For the final paper in my International Development class this semester for the Virginia Tech Planning, Governance and Globalization PhD program, I took on the topic of microfinance in developing countries. I explored the case of South Africa’s Women’s Development Businesses (WDB) Group to determine whether microcredit empowers or exploits the poorest of the poor. I was awed and humbled by the pioneering work of WDB founder Zanele Mbeki and her colleagues, who refused to stand by and watch their young nation leave behind a significant segment of the population — specifically the impoverished women in rural Mpumalanga, South Africa.
I want to pass on a tidbit of what I learned in writing this paper as my gift of hope, encouragement, and inspiration during this Christmas season.
Much may be wrong in this world, but this is a story of what women can do to help one another.
The financial landscape for women in South Africa, an emerging economy in development terms, mirrors much of what female entrepreneurs face around the world. Studies sponsored by the International Finance Corporation point to unequal access to finance, defined by race and gender.
- Black African women remain on the edge of economic activities.
- Women comprise 52% of the South African population, of which 91% of white women are banked, as opposed to 38% of black women.
- 42% of black women have no access to financial assets, with the remaining 20% resorting to informal financial products, including savings clubs, retail credit, insurance, or burial societies.
- Despite the fact that women traditionally repay loans at a higher rate than men, women entrepreneurs face prejudice and barriers to access to abundant private and public sector financial resources.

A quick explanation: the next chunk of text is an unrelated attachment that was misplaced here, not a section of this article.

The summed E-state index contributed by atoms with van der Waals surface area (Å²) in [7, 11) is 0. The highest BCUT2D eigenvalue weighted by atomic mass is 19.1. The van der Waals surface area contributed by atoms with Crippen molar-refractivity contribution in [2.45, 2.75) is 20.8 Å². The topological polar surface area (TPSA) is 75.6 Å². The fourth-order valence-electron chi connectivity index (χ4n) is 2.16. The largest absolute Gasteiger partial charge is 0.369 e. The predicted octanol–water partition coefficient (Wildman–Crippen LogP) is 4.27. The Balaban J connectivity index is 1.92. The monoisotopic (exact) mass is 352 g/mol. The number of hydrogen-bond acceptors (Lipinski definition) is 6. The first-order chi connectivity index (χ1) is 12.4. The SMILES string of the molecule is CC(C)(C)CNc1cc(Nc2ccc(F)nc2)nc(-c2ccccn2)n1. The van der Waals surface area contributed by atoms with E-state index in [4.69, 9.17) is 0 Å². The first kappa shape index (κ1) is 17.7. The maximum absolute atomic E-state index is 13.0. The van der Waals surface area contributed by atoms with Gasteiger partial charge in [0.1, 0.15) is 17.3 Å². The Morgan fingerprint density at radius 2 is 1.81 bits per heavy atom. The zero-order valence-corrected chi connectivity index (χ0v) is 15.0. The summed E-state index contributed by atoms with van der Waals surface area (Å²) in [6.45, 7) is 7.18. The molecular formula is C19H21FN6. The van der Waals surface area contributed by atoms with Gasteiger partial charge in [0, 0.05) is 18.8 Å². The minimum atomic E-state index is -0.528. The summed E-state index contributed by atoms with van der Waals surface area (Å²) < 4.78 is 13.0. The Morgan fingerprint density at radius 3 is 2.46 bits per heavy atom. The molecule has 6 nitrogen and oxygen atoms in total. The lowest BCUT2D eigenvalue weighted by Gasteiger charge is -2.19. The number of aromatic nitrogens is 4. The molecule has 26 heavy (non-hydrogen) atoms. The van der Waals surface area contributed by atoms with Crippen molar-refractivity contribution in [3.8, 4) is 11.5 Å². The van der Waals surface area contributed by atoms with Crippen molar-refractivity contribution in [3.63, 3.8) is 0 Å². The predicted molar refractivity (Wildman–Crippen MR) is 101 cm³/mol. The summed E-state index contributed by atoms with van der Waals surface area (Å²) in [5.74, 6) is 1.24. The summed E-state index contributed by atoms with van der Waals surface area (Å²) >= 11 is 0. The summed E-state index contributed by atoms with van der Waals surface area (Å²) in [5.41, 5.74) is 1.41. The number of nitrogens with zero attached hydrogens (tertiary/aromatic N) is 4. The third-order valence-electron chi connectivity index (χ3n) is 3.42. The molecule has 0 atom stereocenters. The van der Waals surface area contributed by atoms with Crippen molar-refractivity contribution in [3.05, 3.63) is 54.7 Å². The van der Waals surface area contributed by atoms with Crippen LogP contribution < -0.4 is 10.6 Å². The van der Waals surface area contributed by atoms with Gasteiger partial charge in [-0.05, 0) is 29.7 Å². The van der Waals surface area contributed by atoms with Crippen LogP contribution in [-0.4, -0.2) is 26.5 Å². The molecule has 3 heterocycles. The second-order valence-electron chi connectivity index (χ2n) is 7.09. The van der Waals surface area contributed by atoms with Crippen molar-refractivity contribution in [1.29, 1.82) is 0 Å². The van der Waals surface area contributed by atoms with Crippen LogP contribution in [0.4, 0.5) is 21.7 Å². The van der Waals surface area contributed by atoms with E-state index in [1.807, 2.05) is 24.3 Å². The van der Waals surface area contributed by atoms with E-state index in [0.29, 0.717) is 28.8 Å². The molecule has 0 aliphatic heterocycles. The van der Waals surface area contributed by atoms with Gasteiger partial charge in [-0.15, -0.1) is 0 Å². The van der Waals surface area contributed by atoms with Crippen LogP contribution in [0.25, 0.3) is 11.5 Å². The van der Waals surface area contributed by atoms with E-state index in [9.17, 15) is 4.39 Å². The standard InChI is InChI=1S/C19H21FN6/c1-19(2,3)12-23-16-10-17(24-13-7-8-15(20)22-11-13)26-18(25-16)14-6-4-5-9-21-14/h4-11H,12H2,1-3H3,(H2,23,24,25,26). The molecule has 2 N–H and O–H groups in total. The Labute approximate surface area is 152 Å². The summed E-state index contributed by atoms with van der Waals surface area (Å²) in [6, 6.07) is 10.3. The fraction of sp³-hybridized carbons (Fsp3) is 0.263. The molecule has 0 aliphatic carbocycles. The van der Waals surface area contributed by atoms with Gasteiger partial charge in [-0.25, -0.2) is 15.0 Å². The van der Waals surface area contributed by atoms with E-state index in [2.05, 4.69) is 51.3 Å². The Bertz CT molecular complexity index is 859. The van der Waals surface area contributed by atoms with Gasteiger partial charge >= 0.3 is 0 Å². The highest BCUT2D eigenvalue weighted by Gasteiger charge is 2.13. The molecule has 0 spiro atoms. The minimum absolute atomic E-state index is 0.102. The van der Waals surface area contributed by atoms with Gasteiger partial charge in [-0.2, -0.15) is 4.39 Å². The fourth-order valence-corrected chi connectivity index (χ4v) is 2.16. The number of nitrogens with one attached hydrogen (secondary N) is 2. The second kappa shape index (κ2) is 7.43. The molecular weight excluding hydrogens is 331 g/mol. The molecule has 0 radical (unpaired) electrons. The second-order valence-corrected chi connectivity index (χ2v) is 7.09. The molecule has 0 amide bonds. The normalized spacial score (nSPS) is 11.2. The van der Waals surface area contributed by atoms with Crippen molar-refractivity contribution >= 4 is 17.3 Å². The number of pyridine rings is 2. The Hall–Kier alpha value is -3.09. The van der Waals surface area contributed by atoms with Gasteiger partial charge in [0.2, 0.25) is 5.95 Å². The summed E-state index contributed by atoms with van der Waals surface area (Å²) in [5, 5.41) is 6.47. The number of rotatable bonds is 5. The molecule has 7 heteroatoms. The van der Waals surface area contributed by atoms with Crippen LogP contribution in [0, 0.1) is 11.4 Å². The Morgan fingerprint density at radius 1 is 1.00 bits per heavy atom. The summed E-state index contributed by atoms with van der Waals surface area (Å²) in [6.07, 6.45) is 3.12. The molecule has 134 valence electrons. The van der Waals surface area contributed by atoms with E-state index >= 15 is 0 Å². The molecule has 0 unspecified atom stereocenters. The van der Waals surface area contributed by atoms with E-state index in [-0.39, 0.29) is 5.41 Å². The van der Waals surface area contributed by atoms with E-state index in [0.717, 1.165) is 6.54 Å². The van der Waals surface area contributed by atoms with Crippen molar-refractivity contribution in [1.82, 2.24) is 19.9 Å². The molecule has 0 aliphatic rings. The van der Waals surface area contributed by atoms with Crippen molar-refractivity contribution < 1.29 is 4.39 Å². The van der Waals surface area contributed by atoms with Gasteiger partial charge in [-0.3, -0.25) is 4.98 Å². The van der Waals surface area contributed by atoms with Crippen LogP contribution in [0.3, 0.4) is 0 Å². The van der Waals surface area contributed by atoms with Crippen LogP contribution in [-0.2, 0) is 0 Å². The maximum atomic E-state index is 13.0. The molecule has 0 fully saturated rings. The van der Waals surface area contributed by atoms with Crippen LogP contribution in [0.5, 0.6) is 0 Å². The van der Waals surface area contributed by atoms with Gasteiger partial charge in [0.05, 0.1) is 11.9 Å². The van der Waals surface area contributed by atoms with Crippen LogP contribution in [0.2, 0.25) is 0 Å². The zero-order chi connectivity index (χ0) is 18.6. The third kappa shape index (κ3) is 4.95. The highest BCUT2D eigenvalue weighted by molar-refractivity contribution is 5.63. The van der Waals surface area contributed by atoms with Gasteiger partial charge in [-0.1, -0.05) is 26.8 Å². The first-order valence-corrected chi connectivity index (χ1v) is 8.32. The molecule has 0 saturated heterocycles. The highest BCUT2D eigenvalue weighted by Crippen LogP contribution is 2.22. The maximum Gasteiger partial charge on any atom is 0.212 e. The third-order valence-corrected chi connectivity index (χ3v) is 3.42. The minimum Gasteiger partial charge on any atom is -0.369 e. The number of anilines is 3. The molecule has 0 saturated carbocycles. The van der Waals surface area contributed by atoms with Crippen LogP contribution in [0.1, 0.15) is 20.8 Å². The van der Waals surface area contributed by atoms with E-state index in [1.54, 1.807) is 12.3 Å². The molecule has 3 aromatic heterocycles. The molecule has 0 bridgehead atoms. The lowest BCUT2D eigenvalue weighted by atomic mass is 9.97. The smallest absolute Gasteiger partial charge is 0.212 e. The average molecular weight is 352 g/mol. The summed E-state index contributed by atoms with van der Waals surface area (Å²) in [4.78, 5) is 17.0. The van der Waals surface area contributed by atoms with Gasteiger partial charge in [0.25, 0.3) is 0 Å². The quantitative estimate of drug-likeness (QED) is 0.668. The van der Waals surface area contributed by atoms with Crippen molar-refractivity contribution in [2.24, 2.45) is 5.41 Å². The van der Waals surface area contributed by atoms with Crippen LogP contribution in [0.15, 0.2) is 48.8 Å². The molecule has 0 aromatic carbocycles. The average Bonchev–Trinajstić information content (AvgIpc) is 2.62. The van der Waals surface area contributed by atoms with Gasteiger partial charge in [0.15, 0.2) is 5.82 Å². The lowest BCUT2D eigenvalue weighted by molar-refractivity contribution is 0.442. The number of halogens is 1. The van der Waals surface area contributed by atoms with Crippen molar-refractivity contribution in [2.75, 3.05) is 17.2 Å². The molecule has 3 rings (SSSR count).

- Black women comprise the largest self-employed segment of the population, with the majority of their businesses in the informal sector.
- Only one of every four banks considered engaging in more women-owned enterprise programs, and only two microenterprise lenders exist to serve 56,000 primarily female microentrepreneurs.
- Rural areas remain disadvantaged and neglected.
South Africa’s Women’s Development Businesses fills the gap in microcredit and financial services for impoverished women in rural areas, and promotes social and economic empowerment.
Following the fall of apartheid and encouraged by the Grameen Bank microcredit strategies, Zanele Mbeki started WDB in 1991 to alleviate poverty and empower the marginalized rural poor. Starting with R20,000, which is the equivalent of little more than $2000, Mbeki gathered together female colleagues with business, financial, and banking skills set out to change the world, starting with a pilot program to meet the needs of 50 unschooled rural women in Acornhoek, Mpumalanga. The first WDB clients received R300 or $34 for their initial loans – a huge sum for women who had rarely had access to more than R10 ($1.10). After three months, the woman repaid 100% of their loans, launching WDB into its current operation with three divisions: WDB Microfinance, WDB Trust, and WDB Investment Holdings. Since its inception, WDB disbursed R36 million (over $4 million) to 35,000 women, meaning 150,000 benefitted – assuming an average five-member household.